Why Otis Redding and other beloved musicians died
A few days ago was the 45th anniversary of the crash of Otis Redding’s plane in Lake Monona as it approached Truax Field in Madison on December 10, 1967. I wouldn’t be born until six years later; but sometime in my tweens, when my parents first told me of the very famous person who crashed in little ‘ol Madison, I was immediately transfixed.
At the time I devoured information about the crash, going to the Main Library to look up old microfilm (how quaint!) of the Wisconsin State Journal and The Capital Times editions from the days after the crash. Now soooo many years later as a seasoned professional pilot, I have some educated theories as to the likely cause of the crash, and a desire to battle perceptions that general aviation aircraft (often referred to as “small planes”) are dangerous.
The truth is, and the statistics bear it out, its usually pilots that kill people, not planes.
Wisconsin State Journal columnist Doug Moe reported in a remembrance this week about the Redding crash that the NTSB’s Probable Cause was “Undetermined”. Online accident reports are currently only available back to 1996, but its also likely the elaborate investigative techniques in use now did not exist in 1967 and thus “undetermined” as a cause is not surprising.
With the crash this week of singer Jenni Rivera, she is added to a long list of musicians that have been killed flying on usually chartered aircraft. Josh Marshall of Talking Points Memo drew the reckless conclusion that small planes seem to be more than coincidental in the death of notable musicians over the years. Marshall failed in his research because of the 13 musicians killed in his back of the envelope list, the reasons are complicated and not “size” related.
JFK Jr. shines a light on an old problem
The vast majority of aircraft accidents, including fatalities are the result of pilot error. The leading sub-cause is “continued flight into known Instrument Meteorological Conditions (IMC) resulting in spatial disorientation”.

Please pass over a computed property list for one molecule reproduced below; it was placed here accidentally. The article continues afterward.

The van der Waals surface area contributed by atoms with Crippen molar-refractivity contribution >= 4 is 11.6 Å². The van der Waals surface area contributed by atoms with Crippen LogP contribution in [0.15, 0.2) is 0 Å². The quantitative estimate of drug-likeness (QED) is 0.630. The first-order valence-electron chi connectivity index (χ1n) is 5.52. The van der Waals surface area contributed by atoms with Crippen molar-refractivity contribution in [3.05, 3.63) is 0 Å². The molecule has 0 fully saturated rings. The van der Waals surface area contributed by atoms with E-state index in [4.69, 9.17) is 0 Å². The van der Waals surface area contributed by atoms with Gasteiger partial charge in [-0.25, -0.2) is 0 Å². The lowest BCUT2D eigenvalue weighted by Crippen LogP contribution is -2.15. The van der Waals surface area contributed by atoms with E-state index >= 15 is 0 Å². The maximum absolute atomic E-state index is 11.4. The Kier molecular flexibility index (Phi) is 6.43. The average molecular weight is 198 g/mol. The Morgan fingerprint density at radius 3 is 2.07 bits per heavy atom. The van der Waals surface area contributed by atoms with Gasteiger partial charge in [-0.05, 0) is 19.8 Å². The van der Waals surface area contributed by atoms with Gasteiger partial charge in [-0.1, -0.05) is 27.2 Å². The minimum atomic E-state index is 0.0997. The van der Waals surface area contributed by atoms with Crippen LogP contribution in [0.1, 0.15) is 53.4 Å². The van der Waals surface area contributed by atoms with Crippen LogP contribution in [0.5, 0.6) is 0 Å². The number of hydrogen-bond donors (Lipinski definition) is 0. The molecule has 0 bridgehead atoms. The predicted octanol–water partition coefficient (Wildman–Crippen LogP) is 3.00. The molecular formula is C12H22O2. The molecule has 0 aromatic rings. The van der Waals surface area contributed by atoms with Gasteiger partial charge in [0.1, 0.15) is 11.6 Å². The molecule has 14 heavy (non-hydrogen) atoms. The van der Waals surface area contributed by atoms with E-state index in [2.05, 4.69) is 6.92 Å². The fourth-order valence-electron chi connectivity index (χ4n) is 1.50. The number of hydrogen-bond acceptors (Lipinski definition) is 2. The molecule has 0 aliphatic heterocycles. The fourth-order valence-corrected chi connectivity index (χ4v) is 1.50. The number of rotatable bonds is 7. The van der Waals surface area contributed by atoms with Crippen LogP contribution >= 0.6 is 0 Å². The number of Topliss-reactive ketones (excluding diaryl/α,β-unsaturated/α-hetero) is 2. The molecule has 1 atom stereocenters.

A famous example is John F. Kennedy Jr., who actually was flying legally in Visual Meteorological Conditions (VMC), but they were marginal due to very thick summer haze near the end of sunset, over water east of Long Island.
What happened? Even in thick haze, flying over land, its still easy to have a horizon reference that helps your brain tell you your’re upright. Over the water that reference is severely diminished at night. This leaves your vestibular sense or “inner ear” as the only thing telling your brain which way is up. This sense does a poor job without its friend, your peripheral vision which senses the earth’s horizon.
JFK Jr. was pressed for time, trying to make a wedding on Martha’s Vineyard. In the months prior he had been training to earn an instrument rating but was not there yet and his interpretive skills of the aircraft instruments were still developing.
While technically legal VMC existed, Kennedy flew in conditions that were beyond his abilities and he got spatially disoriented. The smooth air during his initial descent likely diminished the warnings that he had entered a slow bank.
By the time he noticed what was happening, his first control input to fix it was probably the wrong one. His reaction could have exacerbated the condition and he likely entered a graveyard spiral, which is a typical scenario.
Instrument rated pilots have solidified their skills and if they use them regularly the JFK Jr. situation rarely happens or at least doesn’t become unsafe. We teach pilots to only fly to their practiced abilities. We tell them just because its legal doesn’t mean its safe.
Personal Personalized Plane
Otis Redding was 26 when he and six others including the pilot, Redding’s manager, and members of his backing band the Bar-Kays died in the cold waters of Lake Monona. Only Bar-Kays member Ben Cauley survived and he couldn’t even swim. A 6th member of the band traveled by airline from their last stop since the aircraft could only hold seven passengers.